this equation, we'll need, as for any
partial differential equation, we'll need some boundary
and initial conditions. And these come from
our final pay-out of the option, which we know. We will know what
happens at expiry. And some boundary conditions. For call and put, the
final pay-out we know. Right? So at time T. And the
boundary conditions we discussed, we can
observe them graphically.

So basically for call, as
we said, at current time t, and boundary 0, it should be 0. The price should be 0. And at infinity, it should be
actually the forward price. So it should be just discounted
S minus K. Discounted pay-out. Right? And similarly for put. So given these conditions,
we can solve the equation. And as I said, for call and
put and for simple dynamics– Black-Scholes dynamical or
log-normal dynamics– actually, these equations can be
solved exactly– exactly meaning up to this term, the
normal distribution, which still has to be computed
numerically, obviously. But here are the formulas. They do kind of
look a little bit– and we'll see about it–
there is some kind of expected volume going on. Right? One probability times another.

But these are the formulas. And that's how I drew
the lines on the graphs. And as I said, in
fact, the whole world, instead of solving the whole
partial differential equation, we can approach it from
a risk-neutral position and say that, in fact, the
price of our derivative now is just expected value of
pay-out, discounted, probably, from the maturity. But not in real time
or real-world measure, but in some specific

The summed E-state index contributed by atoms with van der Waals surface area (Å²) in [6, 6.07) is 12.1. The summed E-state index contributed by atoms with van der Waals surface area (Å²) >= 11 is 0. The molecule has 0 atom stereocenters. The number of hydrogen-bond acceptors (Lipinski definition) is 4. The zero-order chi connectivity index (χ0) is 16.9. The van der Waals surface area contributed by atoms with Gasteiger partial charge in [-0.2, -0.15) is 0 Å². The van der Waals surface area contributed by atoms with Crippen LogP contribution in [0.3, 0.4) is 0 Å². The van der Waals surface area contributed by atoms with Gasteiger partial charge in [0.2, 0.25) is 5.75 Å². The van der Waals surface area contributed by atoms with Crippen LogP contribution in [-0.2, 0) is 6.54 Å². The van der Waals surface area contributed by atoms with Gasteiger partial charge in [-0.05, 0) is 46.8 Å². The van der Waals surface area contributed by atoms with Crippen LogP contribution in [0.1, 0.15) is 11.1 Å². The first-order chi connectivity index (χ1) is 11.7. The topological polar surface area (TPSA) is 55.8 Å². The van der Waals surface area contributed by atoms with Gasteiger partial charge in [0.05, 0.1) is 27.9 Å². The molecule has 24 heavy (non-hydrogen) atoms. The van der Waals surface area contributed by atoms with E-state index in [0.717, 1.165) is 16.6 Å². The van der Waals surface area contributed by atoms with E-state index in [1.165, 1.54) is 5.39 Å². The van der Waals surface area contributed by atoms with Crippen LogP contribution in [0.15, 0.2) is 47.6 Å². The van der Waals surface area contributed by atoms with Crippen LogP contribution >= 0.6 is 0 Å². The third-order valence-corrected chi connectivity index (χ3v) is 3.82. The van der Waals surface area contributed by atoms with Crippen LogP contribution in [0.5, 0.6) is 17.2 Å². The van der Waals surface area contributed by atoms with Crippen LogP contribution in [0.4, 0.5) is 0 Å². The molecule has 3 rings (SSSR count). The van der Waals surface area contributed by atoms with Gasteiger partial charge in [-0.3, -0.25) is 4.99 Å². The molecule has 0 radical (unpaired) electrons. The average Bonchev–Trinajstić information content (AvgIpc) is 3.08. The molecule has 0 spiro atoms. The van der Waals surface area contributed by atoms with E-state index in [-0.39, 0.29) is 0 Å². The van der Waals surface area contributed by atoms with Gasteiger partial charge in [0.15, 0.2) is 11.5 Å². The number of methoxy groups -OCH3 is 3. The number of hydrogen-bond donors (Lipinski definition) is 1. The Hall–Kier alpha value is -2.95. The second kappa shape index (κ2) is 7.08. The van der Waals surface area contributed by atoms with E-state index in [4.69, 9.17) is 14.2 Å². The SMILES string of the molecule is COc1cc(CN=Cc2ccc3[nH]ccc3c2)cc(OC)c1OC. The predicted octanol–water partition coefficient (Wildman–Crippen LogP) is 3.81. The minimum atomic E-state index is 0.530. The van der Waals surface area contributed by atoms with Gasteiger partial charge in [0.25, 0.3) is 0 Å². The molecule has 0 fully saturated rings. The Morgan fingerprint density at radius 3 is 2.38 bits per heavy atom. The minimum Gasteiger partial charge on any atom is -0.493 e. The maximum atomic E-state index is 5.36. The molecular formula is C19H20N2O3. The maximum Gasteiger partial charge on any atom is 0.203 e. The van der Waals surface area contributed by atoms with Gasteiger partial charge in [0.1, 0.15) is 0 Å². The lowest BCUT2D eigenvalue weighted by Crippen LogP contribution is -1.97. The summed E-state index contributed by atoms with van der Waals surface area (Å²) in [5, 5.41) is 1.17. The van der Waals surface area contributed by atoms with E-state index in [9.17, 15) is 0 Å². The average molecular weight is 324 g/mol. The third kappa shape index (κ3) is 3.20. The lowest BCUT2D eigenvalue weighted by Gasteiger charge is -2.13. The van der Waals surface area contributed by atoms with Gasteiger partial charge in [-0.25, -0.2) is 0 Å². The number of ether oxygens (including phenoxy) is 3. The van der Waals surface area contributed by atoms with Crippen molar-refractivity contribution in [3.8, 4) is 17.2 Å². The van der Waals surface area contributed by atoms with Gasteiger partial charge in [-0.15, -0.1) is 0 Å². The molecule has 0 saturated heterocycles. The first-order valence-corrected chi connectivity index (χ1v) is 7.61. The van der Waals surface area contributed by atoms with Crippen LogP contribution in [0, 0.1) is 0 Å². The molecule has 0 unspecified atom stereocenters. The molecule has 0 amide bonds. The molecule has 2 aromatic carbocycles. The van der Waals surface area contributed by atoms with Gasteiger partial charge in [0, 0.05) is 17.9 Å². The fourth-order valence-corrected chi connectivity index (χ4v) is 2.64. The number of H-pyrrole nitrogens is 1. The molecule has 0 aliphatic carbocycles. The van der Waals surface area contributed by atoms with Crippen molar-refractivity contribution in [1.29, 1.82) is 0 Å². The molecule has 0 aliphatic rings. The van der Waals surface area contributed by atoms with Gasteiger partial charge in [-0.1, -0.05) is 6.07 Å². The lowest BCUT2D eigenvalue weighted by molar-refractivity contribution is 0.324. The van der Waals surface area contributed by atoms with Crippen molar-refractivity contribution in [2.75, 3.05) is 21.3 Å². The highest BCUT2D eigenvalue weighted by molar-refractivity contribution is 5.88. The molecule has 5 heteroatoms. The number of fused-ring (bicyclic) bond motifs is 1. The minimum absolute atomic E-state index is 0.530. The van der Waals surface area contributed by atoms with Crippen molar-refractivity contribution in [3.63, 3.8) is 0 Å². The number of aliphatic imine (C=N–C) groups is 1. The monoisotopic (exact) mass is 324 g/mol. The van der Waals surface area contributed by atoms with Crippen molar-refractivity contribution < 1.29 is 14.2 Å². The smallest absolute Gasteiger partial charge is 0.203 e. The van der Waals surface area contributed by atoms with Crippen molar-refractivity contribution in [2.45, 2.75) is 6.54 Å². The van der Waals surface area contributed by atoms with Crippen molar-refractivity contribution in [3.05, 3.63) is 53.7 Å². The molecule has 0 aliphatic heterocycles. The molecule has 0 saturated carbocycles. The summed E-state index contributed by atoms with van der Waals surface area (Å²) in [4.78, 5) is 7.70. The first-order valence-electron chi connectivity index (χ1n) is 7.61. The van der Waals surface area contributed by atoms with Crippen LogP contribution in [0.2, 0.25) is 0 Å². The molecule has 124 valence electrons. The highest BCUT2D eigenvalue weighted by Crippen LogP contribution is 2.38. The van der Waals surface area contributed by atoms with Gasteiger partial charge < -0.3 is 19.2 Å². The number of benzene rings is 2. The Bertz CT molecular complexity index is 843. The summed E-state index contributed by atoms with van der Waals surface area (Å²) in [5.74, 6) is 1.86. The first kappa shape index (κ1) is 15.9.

risk-neutral measure. And how do we find this
risk-neutral measure? Well, the risk-neutral
measure is such that the drift of our stock
is actually interest rate. It's riskless. That's exactly how we saw
it in our binary example. All right? So even in our binary
example, our expected value of our stock, under
risk-neutral measure, meaning using the
risk-neutral probability, was drifting with
interest rate r. So that the same happens
in continuous case.

And that's another
good exercise– and I would accept it as a
final paper– is deriving the Black-Scholes formula
just by the expected value of the call and put pay-out with
the log-normal distribution– terminal distribution. All right. So for more
complicated pay-offs, the life becomes
more complicated. And some finite
differences should be used for more complicated
pay-offs or American pay-offs or path-dependent pay-offs,
tree methods or Monte Carlo simulations.

And that's what was
happening in real life. Yeah. Now, since we have,
actually, plenty of time, I would like to give an example
of how replicating– idea of replicating portfolio works. I give a couple more examples. So OK. Here is a Bloomberg screen
for foreign options– call options on IBM stock. It actually was taken a
while ago– a few years ago. And so here are different
strikes for a call option. The current price of
the stock is $81.14. And here are the
strikes of the call. So obviously, if the option
is way out of the money, meaning the strike is very high
compared to the stock price, the value of the option is 0. If it's way in the money, in
fact, it is just S minus K. So S being $81. And say, the strike being $55. So it's $26.

Right? So there is some difference. But actually, here
it's a bit small because the difference should
be just discounting, as we know. Right? But it's pretty